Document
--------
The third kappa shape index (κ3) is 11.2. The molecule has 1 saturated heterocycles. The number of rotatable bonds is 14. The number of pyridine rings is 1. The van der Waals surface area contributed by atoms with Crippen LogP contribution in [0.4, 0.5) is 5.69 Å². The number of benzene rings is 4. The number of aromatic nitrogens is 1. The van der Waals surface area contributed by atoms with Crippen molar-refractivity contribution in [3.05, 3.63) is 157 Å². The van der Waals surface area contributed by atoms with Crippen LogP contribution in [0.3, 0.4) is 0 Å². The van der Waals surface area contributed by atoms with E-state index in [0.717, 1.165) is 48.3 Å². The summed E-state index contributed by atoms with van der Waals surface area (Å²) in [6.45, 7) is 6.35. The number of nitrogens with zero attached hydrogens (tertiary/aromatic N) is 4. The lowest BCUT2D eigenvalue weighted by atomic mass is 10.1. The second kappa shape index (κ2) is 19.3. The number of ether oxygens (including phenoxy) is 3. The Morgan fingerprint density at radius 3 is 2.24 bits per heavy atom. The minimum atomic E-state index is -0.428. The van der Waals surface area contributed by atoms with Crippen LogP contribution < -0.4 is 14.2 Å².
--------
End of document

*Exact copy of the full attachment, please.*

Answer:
The third kappa shape index (κ3) is 11.2. The molecule has 1 saturated heterocycles. The number of rotatable bonds is 14. The number of pyridine rings is 1. The van der Waals surface area contributed by atoms with Crippen LogP contribution in [0.4, 0.5) is 5.69 Å². The number of benzene rings is 4. The number of aromatic nitrogens is 1. The van der Waals surface area contributed by atoms with Crippen molar-refractivity contribution in [3.05, 3.63) is 157 Å². The van der Waals surface area contributed by atoms with Crippen LogP contribution in [0.3, 0.4) is 0 Å². The van der Waals surface area contributed by atoms with E-state index in [0.717, 1.165) is 48.3 Å². The summed E-state index contributed by atoms with van der Waals surface area (Å²) in [6.45, 7) is 6.35. The number of nitrogens with zero attached hydrogens (tertiary/aromatic N) is 4. The lowest BCUT2D eigenvalue weighted by atomic mass is 10.1. The second kappa shape index (κ2) is 19.3. The number of ether oxygens (including phenoxy) is 3. The Morgan fingerprint density at radius 3 is 2.24 bits per heavy atom. The minimum atomic E-state index is -0.428. The van der Waals surface area contributed by atoms with Crippen LogP contribution < -0.4 is 14.2 Å².